In this paper, researchers develop a DSGE model to study the implementation of macroprudential policy in low-income countries (LICs). The model features an economy with two agents; households and entrepreneurs. Entrepreneurs are the borrowers in this economy and need capital as collateral to obtain loans. The macroprudential regulator uses the collateral requirement as the policy instrument. The researchers compare two different ways of implementing the macroprudential policy: permanently increasing the collateral requirement (passive policy) versus an active time-varying rule responding to deviations of credit from its steady state. Results show that with perfect information, an active approach is more effective in increasing Â…financial stability, without incurring in a long-run output cost. However, if the regulator is not able to observe the economic conditions perfectly, which is usually the case in LICs, a passive approach may be preferred.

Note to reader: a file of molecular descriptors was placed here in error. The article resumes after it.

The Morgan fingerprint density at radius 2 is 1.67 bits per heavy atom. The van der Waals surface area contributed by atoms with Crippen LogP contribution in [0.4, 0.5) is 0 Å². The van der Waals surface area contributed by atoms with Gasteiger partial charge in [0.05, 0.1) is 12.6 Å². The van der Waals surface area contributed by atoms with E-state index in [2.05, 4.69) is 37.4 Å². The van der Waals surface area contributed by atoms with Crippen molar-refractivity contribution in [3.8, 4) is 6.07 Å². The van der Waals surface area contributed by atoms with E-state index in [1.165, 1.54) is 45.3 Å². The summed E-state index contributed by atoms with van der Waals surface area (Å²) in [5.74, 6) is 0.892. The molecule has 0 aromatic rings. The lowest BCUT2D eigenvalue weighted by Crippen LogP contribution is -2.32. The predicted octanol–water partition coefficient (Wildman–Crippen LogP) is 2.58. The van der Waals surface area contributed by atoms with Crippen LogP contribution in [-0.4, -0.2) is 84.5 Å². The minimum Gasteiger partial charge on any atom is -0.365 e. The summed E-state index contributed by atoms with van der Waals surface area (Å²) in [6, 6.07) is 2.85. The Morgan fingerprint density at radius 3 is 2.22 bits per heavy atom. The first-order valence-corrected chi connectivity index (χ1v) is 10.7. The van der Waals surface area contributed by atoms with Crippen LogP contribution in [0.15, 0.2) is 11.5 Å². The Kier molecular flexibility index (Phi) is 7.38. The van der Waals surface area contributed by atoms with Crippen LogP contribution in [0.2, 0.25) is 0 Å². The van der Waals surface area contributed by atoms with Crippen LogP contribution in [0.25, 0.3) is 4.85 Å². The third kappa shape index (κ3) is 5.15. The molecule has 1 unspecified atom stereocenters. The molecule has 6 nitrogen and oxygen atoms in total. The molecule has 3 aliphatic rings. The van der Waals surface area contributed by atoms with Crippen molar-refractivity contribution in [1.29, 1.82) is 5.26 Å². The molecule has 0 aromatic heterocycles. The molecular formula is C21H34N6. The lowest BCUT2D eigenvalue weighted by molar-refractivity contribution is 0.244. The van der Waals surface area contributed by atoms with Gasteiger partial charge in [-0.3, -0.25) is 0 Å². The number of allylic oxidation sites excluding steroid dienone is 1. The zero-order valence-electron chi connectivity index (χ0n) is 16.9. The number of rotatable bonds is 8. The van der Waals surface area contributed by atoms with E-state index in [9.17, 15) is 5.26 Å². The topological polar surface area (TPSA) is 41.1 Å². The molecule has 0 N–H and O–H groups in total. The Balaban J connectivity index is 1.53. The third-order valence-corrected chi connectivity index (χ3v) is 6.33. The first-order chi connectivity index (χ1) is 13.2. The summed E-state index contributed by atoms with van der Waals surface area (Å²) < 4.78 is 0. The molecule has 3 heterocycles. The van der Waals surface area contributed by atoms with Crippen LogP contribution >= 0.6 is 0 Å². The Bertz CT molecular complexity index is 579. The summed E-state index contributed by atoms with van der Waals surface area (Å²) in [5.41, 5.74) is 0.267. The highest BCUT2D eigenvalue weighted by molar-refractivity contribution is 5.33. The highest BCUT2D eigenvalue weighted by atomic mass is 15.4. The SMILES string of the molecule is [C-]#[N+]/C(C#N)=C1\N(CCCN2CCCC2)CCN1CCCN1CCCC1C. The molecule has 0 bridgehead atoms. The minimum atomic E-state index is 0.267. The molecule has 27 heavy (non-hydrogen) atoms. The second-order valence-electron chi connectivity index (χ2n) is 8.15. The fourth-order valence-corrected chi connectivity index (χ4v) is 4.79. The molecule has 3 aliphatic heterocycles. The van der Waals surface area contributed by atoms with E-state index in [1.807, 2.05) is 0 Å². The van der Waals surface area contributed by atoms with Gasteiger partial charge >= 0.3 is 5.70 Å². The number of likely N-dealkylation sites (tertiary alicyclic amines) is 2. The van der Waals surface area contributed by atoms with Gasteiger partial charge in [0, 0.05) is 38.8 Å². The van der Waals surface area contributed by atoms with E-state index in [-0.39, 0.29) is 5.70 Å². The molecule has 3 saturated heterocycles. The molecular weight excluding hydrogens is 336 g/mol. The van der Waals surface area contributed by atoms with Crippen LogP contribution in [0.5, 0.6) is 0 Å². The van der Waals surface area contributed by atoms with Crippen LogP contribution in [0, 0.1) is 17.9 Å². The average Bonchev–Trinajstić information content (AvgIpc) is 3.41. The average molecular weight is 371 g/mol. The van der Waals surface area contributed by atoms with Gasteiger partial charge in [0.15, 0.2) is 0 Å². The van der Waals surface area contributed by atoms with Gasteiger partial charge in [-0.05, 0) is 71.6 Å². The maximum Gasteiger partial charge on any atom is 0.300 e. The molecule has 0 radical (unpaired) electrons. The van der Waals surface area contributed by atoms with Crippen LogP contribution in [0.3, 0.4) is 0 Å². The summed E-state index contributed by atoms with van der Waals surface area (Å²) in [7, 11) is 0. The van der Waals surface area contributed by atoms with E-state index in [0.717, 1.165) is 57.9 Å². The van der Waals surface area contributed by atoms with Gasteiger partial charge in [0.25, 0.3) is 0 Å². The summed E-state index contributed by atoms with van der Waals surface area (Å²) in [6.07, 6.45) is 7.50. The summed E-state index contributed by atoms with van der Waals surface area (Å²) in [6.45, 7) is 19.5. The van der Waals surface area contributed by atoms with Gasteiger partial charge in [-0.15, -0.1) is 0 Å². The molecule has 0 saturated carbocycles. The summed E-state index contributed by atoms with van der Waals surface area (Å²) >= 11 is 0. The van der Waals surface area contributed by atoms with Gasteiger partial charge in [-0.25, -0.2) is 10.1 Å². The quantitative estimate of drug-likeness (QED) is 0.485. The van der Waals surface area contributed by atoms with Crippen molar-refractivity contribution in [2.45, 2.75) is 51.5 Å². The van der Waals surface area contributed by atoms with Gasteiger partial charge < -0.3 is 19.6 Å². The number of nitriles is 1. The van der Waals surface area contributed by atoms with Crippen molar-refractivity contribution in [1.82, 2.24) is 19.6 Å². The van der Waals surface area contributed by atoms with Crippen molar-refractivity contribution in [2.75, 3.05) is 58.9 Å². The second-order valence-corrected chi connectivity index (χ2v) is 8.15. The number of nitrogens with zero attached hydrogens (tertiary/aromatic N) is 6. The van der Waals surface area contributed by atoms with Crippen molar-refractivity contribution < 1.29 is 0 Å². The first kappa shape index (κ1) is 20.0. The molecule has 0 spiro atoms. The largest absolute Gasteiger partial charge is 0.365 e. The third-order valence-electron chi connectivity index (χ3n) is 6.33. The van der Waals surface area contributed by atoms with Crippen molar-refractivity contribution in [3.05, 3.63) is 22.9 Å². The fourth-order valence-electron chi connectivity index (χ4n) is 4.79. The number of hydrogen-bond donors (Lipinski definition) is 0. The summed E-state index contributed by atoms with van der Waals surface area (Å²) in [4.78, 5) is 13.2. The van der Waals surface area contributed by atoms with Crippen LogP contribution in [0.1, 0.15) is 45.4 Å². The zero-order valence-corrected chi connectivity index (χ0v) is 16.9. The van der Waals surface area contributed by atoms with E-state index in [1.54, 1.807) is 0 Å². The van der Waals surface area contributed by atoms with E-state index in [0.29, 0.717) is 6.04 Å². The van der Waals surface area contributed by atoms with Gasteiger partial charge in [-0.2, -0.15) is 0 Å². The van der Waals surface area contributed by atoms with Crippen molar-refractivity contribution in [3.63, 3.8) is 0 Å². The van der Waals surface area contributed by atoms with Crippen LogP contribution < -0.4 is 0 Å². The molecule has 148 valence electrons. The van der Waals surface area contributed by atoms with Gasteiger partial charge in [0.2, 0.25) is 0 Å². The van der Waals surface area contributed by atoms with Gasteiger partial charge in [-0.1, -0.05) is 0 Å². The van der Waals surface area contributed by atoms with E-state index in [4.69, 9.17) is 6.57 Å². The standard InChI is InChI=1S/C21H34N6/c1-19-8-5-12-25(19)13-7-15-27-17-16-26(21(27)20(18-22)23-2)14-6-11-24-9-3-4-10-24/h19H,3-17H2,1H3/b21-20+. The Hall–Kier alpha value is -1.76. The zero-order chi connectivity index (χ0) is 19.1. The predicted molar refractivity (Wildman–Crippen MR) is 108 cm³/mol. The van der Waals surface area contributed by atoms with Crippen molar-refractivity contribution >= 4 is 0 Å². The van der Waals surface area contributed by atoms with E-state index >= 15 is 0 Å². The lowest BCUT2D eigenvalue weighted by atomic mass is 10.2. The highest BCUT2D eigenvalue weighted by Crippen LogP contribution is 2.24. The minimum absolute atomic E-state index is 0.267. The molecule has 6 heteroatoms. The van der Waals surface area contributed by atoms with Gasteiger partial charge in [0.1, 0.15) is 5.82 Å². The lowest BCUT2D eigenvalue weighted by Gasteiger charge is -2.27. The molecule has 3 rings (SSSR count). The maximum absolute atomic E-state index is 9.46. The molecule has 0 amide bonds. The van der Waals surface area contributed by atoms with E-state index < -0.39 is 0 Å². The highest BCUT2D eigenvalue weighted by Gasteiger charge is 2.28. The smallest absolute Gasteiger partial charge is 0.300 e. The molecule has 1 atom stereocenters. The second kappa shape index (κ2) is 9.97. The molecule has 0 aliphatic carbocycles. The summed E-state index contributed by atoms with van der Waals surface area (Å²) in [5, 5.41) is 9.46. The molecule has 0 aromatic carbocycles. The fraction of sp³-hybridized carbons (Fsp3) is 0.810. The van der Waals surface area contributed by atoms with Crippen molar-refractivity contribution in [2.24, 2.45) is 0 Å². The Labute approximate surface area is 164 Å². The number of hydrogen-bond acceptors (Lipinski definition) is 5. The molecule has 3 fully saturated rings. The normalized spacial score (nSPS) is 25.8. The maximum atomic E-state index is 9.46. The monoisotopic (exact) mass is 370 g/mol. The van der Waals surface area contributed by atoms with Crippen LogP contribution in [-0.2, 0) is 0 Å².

From Ambition to Execution: Policies in Support of Sustainable Development Goals

         Stefania Fabrizio (International Monetary Fund (IMF) PROFILE

September 2015 marks the formal launch of the Sustainable Development Goals (SDGs) and the start of a new global development agenda. Broader in scope than the now-expiring Millennium Development Goals (MDGs), the SDGs embrace the notion that development needs to be economically, socially, and environmentally sustainable. Recognizing the need for a holistic view of growth, the IMF is increasingly emphasizing policies to promote sustainable growth, including through (1) economic diversification and structural transformation within a stable macroeconomic framework; (2) economic, gender, and financial inclusion; and (3) climate and environmental sustainability.

 

Natural Resources, Decentralization, and Risk Sharing: Can Resource Booms Unify Nations?

         Fidel Perez Sebastian (University of Alicante) PROFILE